From exams to the five-day week, the pandemic is making us question our everyday practices, says Guardian columnist Gaby Hinsliff
For days now, the list has been growing in my head. All the meetings, all the working coffees, everyone I bumped into in the street over the last week or two. The dinners with old friends, the book launch party, the kids sleepovers, the dog walks with neighbours and cups of tea made for the builders. Even a boring middle-aged life, living in the country and working much of the time from home, is more sociable than it looks.
And although I stopped shaking hands with interviewees 10 days ago, to avoid any chance of passing on a virus I almost certainly dont have, even Lady Macbeth-like levels of hand washing suddenly dont feel quite socially responsible enough. Never mind dancing like nobodys watching, as the twee motivational quotes have it; living life as if an NHS contact tracer is counting how many people youre breathing germs over suddenly seems a more appropriate motto.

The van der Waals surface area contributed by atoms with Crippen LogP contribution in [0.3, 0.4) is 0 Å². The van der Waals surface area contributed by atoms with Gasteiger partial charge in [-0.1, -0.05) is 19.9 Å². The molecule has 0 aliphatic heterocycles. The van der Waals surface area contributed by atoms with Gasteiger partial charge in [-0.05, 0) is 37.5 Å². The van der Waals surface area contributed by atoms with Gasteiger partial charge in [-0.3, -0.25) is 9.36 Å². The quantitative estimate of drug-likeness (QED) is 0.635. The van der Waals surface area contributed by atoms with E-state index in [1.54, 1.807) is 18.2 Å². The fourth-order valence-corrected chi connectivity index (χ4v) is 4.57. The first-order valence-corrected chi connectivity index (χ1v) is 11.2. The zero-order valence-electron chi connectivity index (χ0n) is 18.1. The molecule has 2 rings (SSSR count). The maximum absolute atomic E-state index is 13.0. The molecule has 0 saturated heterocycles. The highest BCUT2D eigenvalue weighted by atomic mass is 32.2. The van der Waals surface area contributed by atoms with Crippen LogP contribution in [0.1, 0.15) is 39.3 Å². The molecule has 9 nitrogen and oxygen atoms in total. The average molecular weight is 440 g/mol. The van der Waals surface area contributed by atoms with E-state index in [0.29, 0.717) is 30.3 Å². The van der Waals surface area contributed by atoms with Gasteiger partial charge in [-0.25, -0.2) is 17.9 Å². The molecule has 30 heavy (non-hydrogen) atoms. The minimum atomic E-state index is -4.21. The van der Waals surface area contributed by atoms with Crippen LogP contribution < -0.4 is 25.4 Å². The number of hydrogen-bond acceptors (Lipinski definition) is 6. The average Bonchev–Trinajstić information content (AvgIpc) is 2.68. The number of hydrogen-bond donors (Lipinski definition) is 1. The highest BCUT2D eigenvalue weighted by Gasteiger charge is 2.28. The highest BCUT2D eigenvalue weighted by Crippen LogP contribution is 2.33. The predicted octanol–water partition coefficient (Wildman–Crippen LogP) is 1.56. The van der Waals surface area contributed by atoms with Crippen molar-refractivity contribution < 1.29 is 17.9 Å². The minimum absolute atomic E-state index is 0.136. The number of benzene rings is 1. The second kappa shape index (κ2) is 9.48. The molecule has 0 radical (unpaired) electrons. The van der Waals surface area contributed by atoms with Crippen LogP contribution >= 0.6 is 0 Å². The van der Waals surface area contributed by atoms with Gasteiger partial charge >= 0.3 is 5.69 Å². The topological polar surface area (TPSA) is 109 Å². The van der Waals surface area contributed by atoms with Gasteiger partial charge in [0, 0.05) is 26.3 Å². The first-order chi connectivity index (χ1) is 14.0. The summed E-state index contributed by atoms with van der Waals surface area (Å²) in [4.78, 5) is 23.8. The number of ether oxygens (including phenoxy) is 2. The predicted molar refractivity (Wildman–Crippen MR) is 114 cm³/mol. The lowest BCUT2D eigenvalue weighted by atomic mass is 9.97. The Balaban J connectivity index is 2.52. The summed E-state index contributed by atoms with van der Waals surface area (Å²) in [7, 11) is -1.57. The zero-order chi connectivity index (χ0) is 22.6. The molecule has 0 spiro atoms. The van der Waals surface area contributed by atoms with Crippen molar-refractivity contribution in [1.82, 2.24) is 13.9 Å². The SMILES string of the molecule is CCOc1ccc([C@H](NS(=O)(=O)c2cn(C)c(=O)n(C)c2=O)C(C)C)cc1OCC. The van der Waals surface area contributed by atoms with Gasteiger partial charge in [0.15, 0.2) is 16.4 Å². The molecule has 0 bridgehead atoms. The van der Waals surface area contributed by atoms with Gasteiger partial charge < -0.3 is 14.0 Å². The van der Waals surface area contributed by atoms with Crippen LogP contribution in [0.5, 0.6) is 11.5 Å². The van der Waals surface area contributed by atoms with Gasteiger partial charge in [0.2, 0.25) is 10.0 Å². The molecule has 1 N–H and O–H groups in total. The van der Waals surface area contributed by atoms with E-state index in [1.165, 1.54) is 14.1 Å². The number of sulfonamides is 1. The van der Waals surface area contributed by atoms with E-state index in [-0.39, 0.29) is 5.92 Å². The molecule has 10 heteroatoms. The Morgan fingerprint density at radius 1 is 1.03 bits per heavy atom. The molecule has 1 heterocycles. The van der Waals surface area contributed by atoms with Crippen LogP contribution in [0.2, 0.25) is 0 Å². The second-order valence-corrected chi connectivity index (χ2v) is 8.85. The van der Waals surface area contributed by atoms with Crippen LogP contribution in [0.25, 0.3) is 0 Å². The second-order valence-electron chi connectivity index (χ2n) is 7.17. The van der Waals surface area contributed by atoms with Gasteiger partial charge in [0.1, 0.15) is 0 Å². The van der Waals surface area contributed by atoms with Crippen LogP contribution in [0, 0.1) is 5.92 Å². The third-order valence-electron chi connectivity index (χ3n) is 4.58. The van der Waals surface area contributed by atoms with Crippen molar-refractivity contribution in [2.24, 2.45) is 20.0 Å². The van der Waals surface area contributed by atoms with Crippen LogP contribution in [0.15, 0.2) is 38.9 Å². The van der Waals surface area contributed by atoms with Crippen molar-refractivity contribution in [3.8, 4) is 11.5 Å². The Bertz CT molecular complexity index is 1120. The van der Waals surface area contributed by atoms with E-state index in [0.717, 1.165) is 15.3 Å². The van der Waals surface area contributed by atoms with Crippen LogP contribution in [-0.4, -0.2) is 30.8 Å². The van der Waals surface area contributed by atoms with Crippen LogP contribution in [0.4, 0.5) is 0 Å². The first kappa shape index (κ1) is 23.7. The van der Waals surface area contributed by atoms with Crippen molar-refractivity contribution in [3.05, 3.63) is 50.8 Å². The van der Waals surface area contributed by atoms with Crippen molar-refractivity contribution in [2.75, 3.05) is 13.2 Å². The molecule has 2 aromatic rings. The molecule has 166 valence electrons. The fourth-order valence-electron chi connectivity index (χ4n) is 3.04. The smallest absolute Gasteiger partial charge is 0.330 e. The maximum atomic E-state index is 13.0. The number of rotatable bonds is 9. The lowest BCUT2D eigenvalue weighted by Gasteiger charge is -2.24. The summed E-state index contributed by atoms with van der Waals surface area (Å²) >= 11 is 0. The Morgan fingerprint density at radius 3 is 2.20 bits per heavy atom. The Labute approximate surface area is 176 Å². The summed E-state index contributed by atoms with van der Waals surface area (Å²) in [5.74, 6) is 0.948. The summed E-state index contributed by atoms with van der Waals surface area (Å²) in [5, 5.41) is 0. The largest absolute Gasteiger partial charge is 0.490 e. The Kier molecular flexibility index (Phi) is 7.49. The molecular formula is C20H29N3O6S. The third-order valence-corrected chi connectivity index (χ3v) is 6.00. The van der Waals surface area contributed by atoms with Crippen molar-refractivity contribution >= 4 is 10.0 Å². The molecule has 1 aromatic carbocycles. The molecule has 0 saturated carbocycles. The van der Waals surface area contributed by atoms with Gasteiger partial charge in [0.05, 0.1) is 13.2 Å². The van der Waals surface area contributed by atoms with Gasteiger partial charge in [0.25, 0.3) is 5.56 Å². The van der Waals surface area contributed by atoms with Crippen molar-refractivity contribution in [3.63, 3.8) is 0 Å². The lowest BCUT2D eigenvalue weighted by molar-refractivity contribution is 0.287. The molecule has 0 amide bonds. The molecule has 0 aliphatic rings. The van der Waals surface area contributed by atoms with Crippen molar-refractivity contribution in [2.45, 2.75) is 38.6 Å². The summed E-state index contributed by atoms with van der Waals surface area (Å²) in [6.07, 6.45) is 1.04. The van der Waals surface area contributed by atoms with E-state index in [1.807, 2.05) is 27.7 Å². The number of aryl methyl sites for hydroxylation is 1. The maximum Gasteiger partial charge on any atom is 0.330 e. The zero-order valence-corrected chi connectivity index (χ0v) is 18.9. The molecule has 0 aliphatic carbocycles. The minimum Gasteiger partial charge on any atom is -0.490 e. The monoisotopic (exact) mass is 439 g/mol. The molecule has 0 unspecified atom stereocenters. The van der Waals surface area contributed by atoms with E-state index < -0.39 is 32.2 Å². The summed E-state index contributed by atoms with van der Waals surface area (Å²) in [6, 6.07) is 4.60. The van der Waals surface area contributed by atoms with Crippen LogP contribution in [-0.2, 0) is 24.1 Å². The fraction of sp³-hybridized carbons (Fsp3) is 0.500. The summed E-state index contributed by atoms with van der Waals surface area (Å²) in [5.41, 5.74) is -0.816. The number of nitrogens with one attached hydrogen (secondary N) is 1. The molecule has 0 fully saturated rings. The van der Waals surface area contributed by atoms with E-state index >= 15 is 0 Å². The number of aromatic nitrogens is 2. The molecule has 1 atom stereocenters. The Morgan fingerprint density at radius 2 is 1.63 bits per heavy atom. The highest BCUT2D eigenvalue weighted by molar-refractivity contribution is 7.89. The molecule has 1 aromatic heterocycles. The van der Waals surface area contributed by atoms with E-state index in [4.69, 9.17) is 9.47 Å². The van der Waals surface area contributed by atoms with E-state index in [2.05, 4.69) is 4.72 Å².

Nobody should be blamed for unwittingly infecting others, obviously; were all in this together. But we are entering the next stage of coronavirus now, where life will change and perhaps dramatically. Diaries will empty almost as fast as train carriages, as all but essential meetings are scrapped. But thats just the beginning, as the shutters come down all over Europe. We may be entering a grim, involuntary social experiment revealing which everyday habits and practices wed miss if they were gone, and which could be swept away surprisingly easily.
This week Jenny Brown, the head of City of London School for Girls, called for private schools like hers to dump GCSEs in favour of interesting project work that doesnt turn the already anxious teenage years into a pressure cooker. Crazy idea? Teachers already struggling to motivate reluctant pupils, even with the threat of exams, may think so; and it could be disastrous for less academic kids whose highest academic qualification will be a GCSE. Yet if the worst case infection scenarios come true, then by mid-May squeezing thousands of children into exam halls might make no sense.